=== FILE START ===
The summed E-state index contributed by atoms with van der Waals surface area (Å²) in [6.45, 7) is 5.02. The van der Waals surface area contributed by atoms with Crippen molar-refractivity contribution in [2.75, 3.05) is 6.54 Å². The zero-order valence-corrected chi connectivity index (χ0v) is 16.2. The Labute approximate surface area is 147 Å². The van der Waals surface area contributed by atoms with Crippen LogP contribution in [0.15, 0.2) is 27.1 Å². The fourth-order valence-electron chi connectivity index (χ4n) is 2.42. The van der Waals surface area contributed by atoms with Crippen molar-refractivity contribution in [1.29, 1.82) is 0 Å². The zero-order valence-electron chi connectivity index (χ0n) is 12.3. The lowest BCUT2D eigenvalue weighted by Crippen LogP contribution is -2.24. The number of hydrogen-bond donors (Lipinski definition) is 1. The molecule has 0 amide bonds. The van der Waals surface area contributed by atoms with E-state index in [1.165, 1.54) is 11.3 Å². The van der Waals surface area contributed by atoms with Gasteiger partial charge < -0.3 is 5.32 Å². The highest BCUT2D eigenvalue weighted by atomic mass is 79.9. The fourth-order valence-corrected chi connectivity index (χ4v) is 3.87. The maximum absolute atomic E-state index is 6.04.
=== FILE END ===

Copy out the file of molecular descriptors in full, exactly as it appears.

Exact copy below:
The summed E-state index contributed by atoms with van der Waals surface area (Å²) in [6.45, 7) is 5.02. The van der Waals surface area contributed by atoms with Crippen molar-refractivity contribution in [2.75, 3.05) is 6.54 Å². The zero-order valence-corrected chi connectivity index (χ0v) is 16.2. The Labute approximate surface area is 147 Å². The van der Waals surface area contributed by atoms with Crippen LogP contribution in [0.15, 0.2) is 27.1 Å². The fourth-order valence-electron chi connectivity index (χ4n) is 2.42. The van der Waals surface area contributed by atoms with Crippen molar-refractivity contribution in [1.29, 1.82) is 0 Å². The zero-order valence-electron chi connectivity index (χ0n) is 12.3. The lowest BCUT2D eigenvalue weighted by Crippen LogP contribution is -2.24. The number of hydrogen-bond donors (Lipinski definition) is 1. The molecule has 0 amide bonds. The van der Waals surface area contributed by atoms with E-state index in [1.165, 1.54) is 11.3 Å². The van der Waals surface area contributed by atoms with Gasteiger partial charge < -0.3 is 5.32 Å². The highest BCUT2D eigenvalue weighted by atomic mass is 79.9. The fourth-order valence-corrected chi connectivity index (χ4v) is 3.87. The maximum absolute atomic E-state index is 6.04.